I've been thinking a lot these past weeks about what Canada means to me. It was fun putting together a bunch of photos that represent that for myself. The first two are collages of my own photos and the last two are random photos I found online that symbolized this place for me. 

I feel there is a lot of division- at least with myself- as to what this country stands for, is and represents today. I feel it was much clearer when my parents were growing up. 

Currently there is a movement going on called "idol no more". I don't know much about it but yesterday posted the following to views I found online- on facebook. They are quite contradictory. 

I hope it's not too offensive but I've definitely heard both arguments in person and tend to nod my head with each. Clearly I need to get a firm grounding with where I stand on Canadian topics. Though, I also know a lot of people who seem to be giving up hope on the idea of the country. We don't understand it anymore. 

Currently, when I look at the best parts of it- these photos are what I think of. 

"Canada's First Nations Debate - Globe & Mail.

Now this could stir up a bit of a debate...but it is food for thoughts regarding comments from a reader in the Globe and Mail. It's a short history lesson on natives. 

This land does NOT belong to them. Why do some people keep saying that it does? 
Is it because that's what they want you to believe? Well then the marketing campaign must be working. 

Let's get this straight... 

1. These people's ancestors did not just appear in North America magically out of thin air one day 50,000 years ago. They came in waves across the land/ice bridge from Asia. What's more these waves in many case were not related groups of people. They came from various places around North Eastern Asia and were from different genetic strains....in other words the "natives of North America are not a homogenous group of people and more importantly.... They are immigrants too, like millions of immigrants today.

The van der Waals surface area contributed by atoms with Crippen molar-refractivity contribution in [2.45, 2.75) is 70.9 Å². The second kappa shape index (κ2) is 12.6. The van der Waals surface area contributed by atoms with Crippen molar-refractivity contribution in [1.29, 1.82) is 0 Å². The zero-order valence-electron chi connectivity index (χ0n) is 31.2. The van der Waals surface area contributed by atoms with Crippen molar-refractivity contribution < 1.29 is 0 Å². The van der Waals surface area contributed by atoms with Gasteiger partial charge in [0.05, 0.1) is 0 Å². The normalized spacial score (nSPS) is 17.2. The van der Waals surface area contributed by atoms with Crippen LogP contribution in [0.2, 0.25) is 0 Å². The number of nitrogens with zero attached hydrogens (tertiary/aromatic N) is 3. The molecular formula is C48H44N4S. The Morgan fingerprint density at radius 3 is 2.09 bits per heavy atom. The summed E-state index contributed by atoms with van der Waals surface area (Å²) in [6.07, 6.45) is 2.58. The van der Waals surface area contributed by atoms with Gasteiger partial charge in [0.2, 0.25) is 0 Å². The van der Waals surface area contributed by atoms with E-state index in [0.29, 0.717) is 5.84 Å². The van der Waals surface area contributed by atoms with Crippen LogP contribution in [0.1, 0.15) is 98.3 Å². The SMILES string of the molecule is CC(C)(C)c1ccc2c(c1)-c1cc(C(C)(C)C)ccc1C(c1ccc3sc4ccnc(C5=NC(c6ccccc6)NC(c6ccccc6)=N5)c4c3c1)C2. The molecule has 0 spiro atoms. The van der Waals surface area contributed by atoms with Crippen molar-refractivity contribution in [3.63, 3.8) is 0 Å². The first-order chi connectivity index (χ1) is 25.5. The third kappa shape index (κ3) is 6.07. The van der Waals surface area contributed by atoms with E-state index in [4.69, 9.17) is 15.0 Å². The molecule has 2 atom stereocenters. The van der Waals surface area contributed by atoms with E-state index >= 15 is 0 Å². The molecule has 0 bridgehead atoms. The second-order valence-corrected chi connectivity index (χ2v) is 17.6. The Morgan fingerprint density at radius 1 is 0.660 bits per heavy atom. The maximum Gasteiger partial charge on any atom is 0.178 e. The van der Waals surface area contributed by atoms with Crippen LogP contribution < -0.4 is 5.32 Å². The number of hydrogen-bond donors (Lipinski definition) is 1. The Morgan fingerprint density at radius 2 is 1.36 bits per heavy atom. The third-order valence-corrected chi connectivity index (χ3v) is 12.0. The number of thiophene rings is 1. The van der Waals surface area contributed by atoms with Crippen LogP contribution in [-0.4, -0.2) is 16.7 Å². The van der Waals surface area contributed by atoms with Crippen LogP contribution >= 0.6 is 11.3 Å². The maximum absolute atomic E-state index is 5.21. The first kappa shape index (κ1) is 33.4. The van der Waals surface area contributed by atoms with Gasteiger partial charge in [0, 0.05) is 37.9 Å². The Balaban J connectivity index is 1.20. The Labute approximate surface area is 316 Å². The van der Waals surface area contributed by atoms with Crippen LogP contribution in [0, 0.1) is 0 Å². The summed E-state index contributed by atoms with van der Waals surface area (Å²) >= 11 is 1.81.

2. The idea that the "natives" were peaceful caretakers of the land or benevolent tenants couldn't be further from the truth. The various tribes warred on each other constantly. They were violent. Want proof? Ask the Huron's...oh that's right you can't. The Iroquois wiped them out. How about slavery that was rife among the first nation tribes until the Europeans came over and freed the slaves and put an end to this "valued cultural tradition"? Is slavery peaceful and humane? 

3. The idea that we "stole" this land from them is also ridiculous. A more technologically advanced and numerous culture invaded and conquered. This is exactly what has been happening since the dawn of humanity all around the globe. To say we "stole" their lands is just plain wrong. That is akin to saying the Saxons should return England to the Angles. Or maybe we should launch a campaign to have Roman descendants give Italy back to the Etruscans. 

It is a nonsensical notion driven by the politically correct bleeding hearts on the left and some intellectually deficient liberals, and it will continue to cost this country needless and wasted billions and billions until we get some backbone and turn off the taps. 

Are these people in trouble? Yes. Do they need help? Yes. 
Are they responsible enough to look after themselves and efficiently spend the billions the tax payers give them? Certainly not. 

The only way to fix this situation is to bring them into society as equals. They should be getting jobs and paying taxes like the rest of us because in reality, they are no more special than any of the other hundred or more cultures that call Canada home. 

Turn off the taps. Do away with this "traditional use" and "cultural" nonsense. Educate their children to become modern citizens, instead of finding their identity and source of pride in some folks who occupied the land 15000 years ago. Let them stand or fall on their own account." 

Then to counter this I found this short piece online as well- by Naomi Klein- 

"... All Canadians should offer our deepest thanks that our indigenous brothers and sisters have protected their land rights for all these generations, refusing to turn them into one-off payments, no matter how badly they were needed. These are the rights Mr. Harper is trying to extinguish now."

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